Asia, Latin America: Is the Rise of New Growth Markets Shifting the Balance of Power in the Global Market?
Philipp Ehrl and
ifo Schnelldienst, 2013, vol. 66, issue 04, 03-14
A new free trade area is being created in Asia, and Latin America is also planning to conclude a trade agreement. Is the rise of the new growth markets changing the balance of power in the global market and shifting the main focal point of world trade? For Barbara Dluhosch, Helmut-Schmidt-University/University of the Bundeswehr Hamburg, there is no doubt that the global economy's growth pole has shifted in recent years. Higher competition among economic policies could have a beneficial effect due its disciplinary character. Although the economic policy priorities are different in each economic area, experience to-date suggests that demand for protection of the environment and better working conditions, for example, increases with income. In this respect the development process has its positive side. Michael Pflüger and Philipp Ehrl, University of Passau also see a transfer of economic power from the global economy's powerhouse to date, namely North America, Europe and Japan, to the dynamic economies of Asia and Latin America. This constitutes a replacement of the Washington consensus, which reflects the dominant influence of the United States on global economic institutions. When considering all of the issues raised by this phenomenon, it is important to remember that the new growth markets not only pose a threat, but may also create opportunities. According to Volker Treier, Deutscher Industrie- und Handelskammertag (DIHK), Berlin, the shifting of the balance of power creates opportunities for the world economy. A higher number of strong economic centres should reduce dependency and promote competition. The new economic importance of Asia and Latin America does not mean that the powers there are already strong enough to clearly influence global economic frameworks.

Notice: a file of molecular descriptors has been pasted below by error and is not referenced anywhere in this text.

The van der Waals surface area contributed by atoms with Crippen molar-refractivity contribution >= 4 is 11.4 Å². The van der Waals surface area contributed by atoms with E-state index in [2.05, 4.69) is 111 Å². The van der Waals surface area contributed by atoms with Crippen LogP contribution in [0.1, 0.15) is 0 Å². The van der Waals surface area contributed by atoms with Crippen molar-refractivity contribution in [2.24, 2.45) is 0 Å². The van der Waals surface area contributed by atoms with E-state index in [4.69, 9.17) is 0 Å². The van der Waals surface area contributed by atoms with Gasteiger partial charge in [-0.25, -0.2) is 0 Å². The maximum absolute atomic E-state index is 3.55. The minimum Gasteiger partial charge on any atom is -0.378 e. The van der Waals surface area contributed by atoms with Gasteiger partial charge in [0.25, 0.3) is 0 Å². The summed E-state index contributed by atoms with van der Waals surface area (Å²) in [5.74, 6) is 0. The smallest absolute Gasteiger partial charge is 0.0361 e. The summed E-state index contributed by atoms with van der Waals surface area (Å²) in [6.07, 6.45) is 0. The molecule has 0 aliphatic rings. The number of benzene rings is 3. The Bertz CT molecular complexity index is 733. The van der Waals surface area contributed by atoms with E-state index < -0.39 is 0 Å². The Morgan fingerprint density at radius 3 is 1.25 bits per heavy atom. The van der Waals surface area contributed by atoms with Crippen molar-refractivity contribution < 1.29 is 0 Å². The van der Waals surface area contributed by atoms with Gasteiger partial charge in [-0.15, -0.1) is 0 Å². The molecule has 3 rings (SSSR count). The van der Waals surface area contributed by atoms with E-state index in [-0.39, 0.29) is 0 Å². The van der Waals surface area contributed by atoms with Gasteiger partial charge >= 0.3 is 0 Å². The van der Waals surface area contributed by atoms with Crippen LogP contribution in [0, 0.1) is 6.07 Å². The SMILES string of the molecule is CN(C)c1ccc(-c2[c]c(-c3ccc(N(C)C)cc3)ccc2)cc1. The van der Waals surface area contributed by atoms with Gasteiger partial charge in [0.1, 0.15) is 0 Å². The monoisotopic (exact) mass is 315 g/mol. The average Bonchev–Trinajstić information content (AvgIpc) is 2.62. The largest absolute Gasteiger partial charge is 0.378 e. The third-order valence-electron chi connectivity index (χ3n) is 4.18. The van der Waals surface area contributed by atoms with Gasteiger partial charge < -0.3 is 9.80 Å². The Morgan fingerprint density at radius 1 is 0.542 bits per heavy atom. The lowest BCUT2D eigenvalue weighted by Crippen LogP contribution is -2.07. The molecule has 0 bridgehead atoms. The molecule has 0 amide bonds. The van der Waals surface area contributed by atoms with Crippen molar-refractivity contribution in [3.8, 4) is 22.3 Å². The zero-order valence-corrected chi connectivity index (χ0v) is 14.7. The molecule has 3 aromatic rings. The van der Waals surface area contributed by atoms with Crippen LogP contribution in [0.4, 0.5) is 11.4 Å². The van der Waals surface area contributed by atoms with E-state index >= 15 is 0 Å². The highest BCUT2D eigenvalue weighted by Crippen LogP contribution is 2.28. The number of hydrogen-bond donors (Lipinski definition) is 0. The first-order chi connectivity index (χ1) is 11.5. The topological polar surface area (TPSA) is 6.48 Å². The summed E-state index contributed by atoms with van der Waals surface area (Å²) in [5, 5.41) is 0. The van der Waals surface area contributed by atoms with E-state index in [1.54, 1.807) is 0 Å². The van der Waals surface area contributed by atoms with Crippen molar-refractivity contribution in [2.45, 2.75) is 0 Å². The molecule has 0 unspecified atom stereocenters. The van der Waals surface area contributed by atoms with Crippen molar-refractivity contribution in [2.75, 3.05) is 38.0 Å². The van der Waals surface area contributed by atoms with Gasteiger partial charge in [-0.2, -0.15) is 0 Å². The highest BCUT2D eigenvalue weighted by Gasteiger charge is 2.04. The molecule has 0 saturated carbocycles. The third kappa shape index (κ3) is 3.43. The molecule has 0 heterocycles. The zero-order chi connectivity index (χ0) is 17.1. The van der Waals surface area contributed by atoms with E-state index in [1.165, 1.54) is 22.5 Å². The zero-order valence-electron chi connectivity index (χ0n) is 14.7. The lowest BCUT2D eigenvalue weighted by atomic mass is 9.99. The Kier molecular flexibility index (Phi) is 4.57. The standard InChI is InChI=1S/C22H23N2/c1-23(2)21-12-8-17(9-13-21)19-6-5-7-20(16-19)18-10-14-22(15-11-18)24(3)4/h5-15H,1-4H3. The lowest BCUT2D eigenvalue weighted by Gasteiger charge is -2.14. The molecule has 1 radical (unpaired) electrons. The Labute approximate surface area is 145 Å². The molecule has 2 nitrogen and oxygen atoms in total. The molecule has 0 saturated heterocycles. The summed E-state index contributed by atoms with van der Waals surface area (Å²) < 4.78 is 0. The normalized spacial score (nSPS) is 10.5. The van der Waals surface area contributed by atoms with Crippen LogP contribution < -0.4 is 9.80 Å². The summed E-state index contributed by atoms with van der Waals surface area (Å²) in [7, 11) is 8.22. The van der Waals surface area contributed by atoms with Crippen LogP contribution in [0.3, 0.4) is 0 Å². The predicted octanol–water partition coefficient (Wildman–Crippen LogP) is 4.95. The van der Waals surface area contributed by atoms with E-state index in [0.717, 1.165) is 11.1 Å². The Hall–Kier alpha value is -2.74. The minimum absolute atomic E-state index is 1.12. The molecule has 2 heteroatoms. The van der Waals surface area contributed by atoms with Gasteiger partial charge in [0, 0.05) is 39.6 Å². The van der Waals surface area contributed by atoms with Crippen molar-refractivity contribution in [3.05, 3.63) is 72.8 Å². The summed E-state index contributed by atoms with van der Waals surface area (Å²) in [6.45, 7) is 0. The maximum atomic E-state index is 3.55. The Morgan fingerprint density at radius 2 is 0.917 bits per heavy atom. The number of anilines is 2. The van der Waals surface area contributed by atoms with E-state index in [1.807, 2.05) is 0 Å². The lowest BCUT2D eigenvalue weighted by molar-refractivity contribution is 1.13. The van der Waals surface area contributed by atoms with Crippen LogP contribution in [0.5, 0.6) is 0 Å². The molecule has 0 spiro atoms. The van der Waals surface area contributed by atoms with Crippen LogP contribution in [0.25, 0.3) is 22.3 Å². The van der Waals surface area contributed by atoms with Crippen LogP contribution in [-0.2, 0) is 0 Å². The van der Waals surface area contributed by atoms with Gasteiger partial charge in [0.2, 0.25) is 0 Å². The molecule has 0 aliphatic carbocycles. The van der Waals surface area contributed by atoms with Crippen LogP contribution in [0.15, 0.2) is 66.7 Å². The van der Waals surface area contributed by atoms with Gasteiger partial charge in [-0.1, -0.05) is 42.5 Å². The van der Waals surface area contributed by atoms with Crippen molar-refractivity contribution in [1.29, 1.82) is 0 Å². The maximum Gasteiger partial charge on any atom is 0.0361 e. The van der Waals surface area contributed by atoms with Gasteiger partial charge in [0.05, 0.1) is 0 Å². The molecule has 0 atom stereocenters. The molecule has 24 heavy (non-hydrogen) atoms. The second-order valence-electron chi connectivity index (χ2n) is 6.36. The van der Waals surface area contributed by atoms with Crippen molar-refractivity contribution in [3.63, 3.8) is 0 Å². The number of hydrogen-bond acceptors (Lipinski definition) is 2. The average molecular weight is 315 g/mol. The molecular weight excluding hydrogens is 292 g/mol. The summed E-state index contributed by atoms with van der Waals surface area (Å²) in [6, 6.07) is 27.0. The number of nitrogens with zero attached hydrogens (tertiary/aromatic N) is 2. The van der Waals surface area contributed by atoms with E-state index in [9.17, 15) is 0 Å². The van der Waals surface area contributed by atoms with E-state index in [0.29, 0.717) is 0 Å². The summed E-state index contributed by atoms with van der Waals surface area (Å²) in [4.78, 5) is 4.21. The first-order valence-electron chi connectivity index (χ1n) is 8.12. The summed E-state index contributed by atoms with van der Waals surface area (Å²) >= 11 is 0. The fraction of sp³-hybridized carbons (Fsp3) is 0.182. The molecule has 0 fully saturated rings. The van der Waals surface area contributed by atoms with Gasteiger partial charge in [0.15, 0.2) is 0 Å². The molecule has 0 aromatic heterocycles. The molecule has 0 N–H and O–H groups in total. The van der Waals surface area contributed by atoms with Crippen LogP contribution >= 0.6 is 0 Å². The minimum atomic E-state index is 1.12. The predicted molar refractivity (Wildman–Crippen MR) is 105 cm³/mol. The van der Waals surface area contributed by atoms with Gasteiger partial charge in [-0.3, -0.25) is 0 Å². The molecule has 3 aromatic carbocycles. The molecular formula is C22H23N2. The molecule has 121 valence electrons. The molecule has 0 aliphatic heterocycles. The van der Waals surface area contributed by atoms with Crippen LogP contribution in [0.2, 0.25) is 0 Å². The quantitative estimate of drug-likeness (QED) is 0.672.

JEL-codes: F01 F10 F14 O10 (search for similar items in EconPapers)
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